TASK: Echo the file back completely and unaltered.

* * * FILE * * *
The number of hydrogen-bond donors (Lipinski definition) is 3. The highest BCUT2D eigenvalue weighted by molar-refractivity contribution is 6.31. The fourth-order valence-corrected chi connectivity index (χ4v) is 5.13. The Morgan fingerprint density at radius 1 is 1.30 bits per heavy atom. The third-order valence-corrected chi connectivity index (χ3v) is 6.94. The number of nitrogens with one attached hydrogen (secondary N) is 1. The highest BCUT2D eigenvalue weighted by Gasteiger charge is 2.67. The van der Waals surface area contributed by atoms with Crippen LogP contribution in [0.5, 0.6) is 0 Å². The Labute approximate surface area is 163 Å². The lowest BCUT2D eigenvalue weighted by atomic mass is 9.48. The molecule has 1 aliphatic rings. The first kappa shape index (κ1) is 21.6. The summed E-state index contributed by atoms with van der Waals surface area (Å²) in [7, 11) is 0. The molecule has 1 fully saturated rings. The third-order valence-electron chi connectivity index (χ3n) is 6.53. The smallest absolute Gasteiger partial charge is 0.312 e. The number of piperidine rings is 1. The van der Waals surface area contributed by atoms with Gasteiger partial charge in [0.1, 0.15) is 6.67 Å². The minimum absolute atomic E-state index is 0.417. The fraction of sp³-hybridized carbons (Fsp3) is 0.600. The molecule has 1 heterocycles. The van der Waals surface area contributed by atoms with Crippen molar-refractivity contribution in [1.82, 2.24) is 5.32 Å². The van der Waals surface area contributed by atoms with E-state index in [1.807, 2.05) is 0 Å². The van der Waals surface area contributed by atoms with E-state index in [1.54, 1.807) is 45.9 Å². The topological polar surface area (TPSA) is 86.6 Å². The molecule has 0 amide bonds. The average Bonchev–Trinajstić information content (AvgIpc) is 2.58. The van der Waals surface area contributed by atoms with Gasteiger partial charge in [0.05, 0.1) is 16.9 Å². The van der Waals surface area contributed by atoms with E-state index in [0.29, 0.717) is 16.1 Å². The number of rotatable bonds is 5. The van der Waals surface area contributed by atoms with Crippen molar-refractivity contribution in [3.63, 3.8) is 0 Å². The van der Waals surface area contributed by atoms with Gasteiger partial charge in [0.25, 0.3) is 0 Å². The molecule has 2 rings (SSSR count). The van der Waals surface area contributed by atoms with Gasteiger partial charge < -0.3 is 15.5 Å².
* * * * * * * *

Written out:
The number of hydrogen-bond donors (Lipinski definition) is 3. The highest BCUT2D eigenvalue weighted by molar-refractivity contribution is 6.31. The fourth-order valence-corrected chi connectivity index (χ4v) is 5.13. The Morgan fingerprint density at radius 1 is 1.30 bits per heavy atom. The third-order valence-corrected chi connectivity index (χ3v) is 6.94. The number of nitrogens with one attached hydrogen (secondary N) is 1. The highest BCUT2D eigenvalue weighted by Gasteiger charge is 2.67. The van der Waals surface area contributed by atoms with Crippen LogP contribution in [0.5, 0.6) is 0 Å². The Labute approximate surface area is 163 Å². The lowest BCUT2D eigenvalue weighted by atomic mass is 9.48. The molecule has 1 aliphatic rings. The first kappa shape index (κ1) is 21.6. The summed E-state index contributed by atoms with van der Waals surface area (Å²) in [7, 11) is 0. The molecule has 1 fully saturated rings. The third-order valence-electron chi connectivity index (χ3n) is 6.53. The smallest absolute Gasteiger partial charge is 0.312 e. The number of piperidine rings is 1. The van der Waals surface area contributed by atoms with Gasteiger partial charge in [0.1, 0.15) is 6.67 Å². The minimum absolute atomic E-state index is 0.417. The fraction of sp³-hybridized carbons (Fsp3) is 0.600. The molecule has 1 heterocycles. The van der Waals surface area contributed by atoms with Crippen molar-refractivity contribution in [1.82, 2.24) is 5.32 Å². The van der Waals surface area contributed by atoms with E-state index in [1.807, 2.05) is 0 Å². The van der Waals surface area contributed by atoms with E-state index in [1.54, 1.807) is 45.9 Å². The topological polar surface area (TPSA) is 86.6 Å². The molecule has 0 amide bonds. The average Bonchev–Trinajstić information content (AvgIpc) is 2.58. The van der Waals surface area contributed by atoms with Gasteiger partial charge in [0.05, 0.1) is 16.9 Å². The van der Waals surface area contributed by atoms with E-state index in [0.29, 0.717) is 16.1 Å². The number of rotatable bonds is 5. The van der Waals surface area contributed by atoms with Crippen molar-refractivity contribution in [3.63, 3.8) is 0 Å². The van der Waals surface area contributed by atoms with Gasteiger partial charge in [0.25, 0.3) is 0 Å². The molecule has 2 rings (SSSR count). The van der Waals surface area contributed by atoms with Gasteiger partial charge < -0.3 is 15.5 Å².